Setting the scene
1.1Family violence has long been recognised as a significant social problem in New Zealand. The Ministry of Justice’s recent discussion paper, Strengthening New Zealand’s legislative response to family violence, records that this country has the highest reported rate of family violence in the developed world.
1.2Nearly half of all homicides in New Zealand are related to family violence. The majority of family violence homicides are the result of intimate partner violence (IPV).
1.3The Family Violence Death Review Committee (FVDRC) was established to review and report on family violence deaths in New Zealand. Its review of IPV deaths between 2009 and 2012 identified that most homicides were committed by a male “predominant aggressor” who, in the history of the relationship, had a pattern of using violence to exercise coercive control over the “primary victim” in the relationship. In most IPV deaths, the deceased was the female primary victim in the violent relationship.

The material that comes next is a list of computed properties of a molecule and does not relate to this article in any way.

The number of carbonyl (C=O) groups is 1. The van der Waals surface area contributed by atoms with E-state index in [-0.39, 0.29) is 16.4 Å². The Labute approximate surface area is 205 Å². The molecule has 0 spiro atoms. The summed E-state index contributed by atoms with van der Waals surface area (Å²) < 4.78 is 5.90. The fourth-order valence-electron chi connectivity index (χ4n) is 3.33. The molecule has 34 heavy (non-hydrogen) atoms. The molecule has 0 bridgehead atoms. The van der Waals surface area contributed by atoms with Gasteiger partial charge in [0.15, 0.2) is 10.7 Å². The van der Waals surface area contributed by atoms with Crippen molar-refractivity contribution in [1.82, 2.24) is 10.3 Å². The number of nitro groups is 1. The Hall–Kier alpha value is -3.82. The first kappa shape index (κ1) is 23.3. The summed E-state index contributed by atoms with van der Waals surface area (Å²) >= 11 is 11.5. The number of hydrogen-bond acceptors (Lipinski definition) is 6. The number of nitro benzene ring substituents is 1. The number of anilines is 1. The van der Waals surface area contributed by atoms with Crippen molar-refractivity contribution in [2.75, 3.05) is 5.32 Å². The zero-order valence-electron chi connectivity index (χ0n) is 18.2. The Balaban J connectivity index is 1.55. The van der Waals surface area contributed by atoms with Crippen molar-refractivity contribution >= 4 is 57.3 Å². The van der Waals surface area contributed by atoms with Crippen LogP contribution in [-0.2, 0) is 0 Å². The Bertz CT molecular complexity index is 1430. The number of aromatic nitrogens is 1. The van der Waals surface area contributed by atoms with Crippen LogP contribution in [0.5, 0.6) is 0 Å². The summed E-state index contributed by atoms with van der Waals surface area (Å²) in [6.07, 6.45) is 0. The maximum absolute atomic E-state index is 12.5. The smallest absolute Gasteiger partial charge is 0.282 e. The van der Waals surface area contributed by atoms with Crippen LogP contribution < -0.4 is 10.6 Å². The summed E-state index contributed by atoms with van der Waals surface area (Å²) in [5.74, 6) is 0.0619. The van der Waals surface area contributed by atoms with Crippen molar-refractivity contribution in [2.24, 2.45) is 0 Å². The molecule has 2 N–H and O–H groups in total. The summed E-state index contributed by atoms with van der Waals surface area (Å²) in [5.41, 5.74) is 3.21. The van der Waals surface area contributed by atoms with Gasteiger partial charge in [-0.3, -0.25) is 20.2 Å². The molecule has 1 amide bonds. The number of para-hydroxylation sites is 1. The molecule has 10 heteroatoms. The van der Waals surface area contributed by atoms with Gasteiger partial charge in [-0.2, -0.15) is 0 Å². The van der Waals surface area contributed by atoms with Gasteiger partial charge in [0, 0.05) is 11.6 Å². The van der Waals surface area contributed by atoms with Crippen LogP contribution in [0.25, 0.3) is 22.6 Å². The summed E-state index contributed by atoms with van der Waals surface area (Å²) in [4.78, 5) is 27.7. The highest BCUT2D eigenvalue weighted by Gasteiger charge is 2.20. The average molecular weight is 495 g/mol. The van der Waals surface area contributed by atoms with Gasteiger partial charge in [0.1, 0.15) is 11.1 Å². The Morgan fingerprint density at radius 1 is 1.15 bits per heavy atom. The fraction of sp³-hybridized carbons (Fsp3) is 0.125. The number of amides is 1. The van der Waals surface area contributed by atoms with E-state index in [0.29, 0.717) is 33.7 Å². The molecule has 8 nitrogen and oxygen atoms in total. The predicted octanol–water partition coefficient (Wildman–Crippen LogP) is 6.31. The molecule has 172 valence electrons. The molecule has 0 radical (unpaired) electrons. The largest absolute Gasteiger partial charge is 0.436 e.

1.4The FVDRC also identified a small number of cases in which a female primary victim of family violence killed her male predominant aggressor. In its Fourth Annual Report, the FVDRC concluded that primary victims who kill predominant aggressors are not well served by the legal defences to homicide in New Zealand, the result being that primary victims can end up serving long prison sentences for murder rather than having their victimisation recognised in the criminal justice response to their crimes.
1.5The Law Commission has been asked to consider whether the law in respect of victims of family violence who commit homicide can be improved.